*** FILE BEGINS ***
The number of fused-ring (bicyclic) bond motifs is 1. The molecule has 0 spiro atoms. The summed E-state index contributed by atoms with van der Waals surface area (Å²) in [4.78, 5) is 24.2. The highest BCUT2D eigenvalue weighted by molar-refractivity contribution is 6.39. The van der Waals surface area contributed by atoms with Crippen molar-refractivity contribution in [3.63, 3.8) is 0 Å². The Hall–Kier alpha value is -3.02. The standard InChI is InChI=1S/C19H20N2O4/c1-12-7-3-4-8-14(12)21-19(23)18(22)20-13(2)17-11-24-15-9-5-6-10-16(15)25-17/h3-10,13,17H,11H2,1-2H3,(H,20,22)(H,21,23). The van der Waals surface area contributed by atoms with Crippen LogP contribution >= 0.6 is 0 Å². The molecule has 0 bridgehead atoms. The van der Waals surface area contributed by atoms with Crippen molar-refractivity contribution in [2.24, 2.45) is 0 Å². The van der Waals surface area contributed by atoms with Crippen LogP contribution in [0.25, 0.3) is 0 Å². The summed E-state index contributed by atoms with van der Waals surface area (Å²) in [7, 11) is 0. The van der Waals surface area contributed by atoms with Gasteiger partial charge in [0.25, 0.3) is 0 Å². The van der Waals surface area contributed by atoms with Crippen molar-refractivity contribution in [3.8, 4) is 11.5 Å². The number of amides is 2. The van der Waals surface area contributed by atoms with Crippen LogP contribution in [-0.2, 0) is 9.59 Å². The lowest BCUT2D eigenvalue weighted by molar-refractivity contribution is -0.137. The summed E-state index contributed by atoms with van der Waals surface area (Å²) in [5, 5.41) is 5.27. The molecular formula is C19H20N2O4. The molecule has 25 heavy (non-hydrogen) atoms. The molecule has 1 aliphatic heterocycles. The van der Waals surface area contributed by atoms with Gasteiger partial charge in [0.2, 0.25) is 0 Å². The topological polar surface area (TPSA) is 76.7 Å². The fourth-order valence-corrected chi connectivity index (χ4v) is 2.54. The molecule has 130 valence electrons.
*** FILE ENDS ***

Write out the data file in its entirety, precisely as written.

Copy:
The number of fused-ring (bicyclic) bond motifs is 1. The molecule has 0 spiro atoms. The summed E-state index contributed by atoms with van der Waals surface area (Å²) in [4.78, 5) is 24.2. The highest BCUT2D eigenvalue weighted by molar-refractivity contribution is 6.39. The van der Waals surface area contributed by atoms with Crippen molar-refractivity contribution in [3.63, 3.8) is 0 Å². The Hall–Kier alpha value is -3.02. The standard InChI is InChI=1S/C19H20N2O4/c1-12-7-3-4-8-14(12)21-19(23)18(22)20-13(2)17-11-24-15-9-5-6-10-16(15)25-17/h3-10,13,17H,11H2,1-2H3,(H,20,22)(H,21,23). The van der Waals surface area contributed by atoms with Crippen LogP contribution >= 0.6 is 0 Å². The molecule has 0 bridgehead atoms. The van der Waals surface area contributed by atoms with Crippen molar-refractivity contribution in [2.24, 2.45) is 0 Å². The van der Waals surface area contributed by atoms with Crippen LogP contribution in [0.25, 0.3) is 0 Å². The summed E-state index contributed by atoms with van der Waals surface area (Å²) in [7, 11) is 0. The van der Waals surface area contributed by atoms with Gasteiger partial charge in [0.25, 0.3) is 0 Å². The van der Waals surface area contributed by atoms with Crippen molar-refractivity contribution in [3.8, 4) is 11.5 Å². The number of amides is 2. The van der Waals surface area contributed by atoms with Crippen LogP contribution in [-0.2, 0) is 9.59 Å². The lowest BCUT2D eigenvalue weighted by molar-refractivity contribution is -0.137. The summed E-state index contributed by atoms with van der Waals surface area (Å²) in [5, 5.41) is 5.27. The molecular formula is C19H20N2O4. The molecule has 25 heavy (non-hydrogen) atoms. The molecule has 1 aliphatic heterocycles. The van der Waals surface area contributed by atoms with Gasteiger partial charge in [0.2, 0.25) is 0 Å². The topological polar surface area (TPSA) is 76.7 Å². The fourth-order valence-corrected chi connectivity index (χ4v) is 2.54. The molecule has 130 valence electrons.